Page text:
I would have loved when Tucker was diagnosed, to have shared my thoughts with other mothers and asked questions about their experiences with the disease and diet. Once I even got so desperate to talk to someone that I called Lucy of “Lucy’s Kitchen” fame and broke down crying in the first ten seconds asking her a question about the SCD diet. She was so kind and reassuring about the diet I could have talked to her for hours.
The book mentions that you discovered a recipe that was causing problems for some people following SCD. I also discovered that loading up on honey, caramel, and almond flour is not entirely helpful. What are some other tips you would you offer to someone starting out on SCD today?
The main tip I would say to newcomers to the diet is keep it simple. Breakfast can be scrambled eggs with cheese and/or some yogurt with banana and walnuts; lunch, a bowl of chicken and carrot soup with a muffin and dinner could be a hamburger patty with cheese, steamed green beans, applesauce and more yogurt for dessert.
Go gourmet once you are comfortable with knowing the amount of food you need to cook every day. It would be disastrous to be really hungry for dinner, have raw chicken in the refrigerator and frantically try to make a four-course gourmet meal out of it. Throw the chicken in the oven with salt and pepper on it and toss some frozen veggies in a pan while you munch on a muffin or some cheese, walnuts and grapes.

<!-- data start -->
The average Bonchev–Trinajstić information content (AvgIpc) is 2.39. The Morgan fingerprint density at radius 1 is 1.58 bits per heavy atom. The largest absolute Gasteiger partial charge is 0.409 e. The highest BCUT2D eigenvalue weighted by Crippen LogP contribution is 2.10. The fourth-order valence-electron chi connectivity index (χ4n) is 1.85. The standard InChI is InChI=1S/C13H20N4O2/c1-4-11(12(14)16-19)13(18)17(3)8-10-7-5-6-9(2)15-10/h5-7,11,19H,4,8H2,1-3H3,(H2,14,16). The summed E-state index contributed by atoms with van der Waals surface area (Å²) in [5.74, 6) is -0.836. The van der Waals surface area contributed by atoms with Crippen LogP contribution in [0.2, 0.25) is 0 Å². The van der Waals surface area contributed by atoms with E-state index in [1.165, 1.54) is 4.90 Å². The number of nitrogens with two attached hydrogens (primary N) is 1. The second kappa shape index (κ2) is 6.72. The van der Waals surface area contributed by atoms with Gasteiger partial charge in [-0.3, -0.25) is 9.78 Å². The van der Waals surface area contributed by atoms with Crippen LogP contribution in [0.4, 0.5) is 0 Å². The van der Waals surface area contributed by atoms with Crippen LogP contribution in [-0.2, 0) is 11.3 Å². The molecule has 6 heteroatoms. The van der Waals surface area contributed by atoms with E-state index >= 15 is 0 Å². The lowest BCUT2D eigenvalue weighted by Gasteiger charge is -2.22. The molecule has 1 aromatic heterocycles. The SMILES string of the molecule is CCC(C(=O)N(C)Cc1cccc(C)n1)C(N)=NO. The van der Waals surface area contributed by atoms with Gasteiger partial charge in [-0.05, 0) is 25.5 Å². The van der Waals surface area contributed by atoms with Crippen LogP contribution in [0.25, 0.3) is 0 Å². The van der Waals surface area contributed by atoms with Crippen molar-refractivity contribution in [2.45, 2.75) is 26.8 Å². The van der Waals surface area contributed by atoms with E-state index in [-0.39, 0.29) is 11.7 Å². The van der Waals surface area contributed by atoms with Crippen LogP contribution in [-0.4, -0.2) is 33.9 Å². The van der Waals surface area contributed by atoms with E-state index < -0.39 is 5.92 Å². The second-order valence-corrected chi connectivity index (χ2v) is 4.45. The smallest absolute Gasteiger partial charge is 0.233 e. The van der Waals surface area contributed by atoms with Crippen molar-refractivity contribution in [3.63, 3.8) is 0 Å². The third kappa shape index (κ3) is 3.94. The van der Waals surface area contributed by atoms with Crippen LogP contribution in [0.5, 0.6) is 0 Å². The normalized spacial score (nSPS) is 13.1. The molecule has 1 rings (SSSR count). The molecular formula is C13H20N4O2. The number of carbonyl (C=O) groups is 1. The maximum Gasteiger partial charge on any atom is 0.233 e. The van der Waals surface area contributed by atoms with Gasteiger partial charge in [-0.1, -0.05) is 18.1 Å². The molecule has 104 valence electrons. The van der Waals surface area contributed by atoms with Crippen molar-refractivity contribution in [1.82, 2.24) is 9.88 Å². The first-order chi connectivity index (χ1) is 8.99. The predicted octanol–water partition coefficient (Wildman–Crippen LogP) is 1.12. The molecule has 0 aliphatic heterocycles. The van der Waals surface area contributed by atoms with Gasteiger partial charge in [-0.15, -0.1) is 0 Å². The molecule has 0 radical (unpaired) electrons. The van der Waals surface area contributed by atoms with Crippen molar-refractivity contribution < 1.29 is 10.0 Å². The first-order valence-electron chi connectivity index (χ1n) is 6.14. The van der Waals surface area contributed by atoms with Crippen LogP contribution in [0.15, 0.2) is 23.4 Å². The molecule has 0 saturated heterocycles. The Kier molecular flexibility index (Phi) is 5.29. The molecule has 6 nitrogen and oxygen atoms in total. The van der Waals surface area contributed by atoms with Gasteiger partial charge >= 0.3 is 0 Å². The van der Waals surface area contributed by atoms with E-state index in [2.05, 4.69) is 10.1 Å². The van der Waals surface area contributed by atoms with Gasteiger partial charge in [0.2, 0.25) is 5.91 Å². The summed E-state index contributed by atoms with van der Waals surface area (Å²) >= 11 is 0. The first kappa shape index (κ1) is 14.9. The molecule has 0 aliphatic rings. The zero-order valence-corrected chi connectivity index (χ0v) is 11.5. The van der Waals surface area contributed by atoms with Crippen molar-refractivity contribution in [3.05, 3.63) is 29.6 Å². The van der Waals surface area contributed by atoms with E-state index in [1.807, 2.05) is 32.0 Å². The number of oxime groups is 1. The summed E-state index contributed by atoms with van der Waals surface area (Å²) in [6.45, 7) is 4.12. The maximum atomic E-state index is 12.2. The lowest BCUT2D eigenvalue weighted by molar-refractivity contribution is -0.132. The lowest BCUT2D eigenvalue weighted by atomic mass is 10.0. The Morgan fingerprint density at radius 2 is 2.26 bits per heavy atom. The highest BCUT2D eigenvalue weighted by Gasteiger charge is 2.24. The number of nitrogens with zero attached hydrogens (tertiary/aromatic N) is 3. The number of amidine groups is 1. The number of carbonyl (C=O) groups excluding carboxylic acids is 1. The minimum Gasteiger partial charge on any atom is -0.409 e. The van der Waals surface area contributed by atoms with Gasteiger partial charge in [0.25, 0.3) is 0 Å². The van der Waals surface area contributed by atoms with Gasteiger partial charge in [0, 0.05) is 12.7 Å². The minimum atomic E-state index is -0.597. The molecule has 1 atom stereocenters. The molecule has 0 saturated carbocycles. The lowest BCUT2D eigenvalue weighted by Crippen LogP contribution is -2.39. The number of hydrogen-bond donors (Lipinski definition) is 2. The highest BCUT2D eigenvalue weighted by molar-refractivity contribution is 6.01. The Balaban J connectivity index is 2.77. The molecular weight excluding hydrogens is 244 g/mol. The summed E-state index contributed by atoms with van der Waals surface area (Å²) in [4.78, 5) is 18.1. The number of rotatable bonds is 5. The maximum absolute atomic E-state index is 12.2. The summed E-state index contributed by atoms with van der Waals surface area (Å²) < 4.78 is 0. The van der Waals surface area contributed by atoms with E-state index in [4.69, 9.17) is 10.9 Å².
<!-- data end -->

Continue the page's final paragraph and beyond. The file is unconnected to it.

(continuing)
What were your sources for food and supplies when you were researching and starting out on SCD?
We used a food buying club called Azure Standard, Lucy’s Kitchen, our own vegetable garden and meats we hunted (venison) or bought locally from neighbors (eggs, pork, lamb, beef, and honey) plus a local farmers market. It’s much easier now with so many online resources and companies that sell baked SCD goodies and products.
The common feeling expressed about SCD is it’s just too difficult. Did you experience this feeling and if so, how did you overcome it?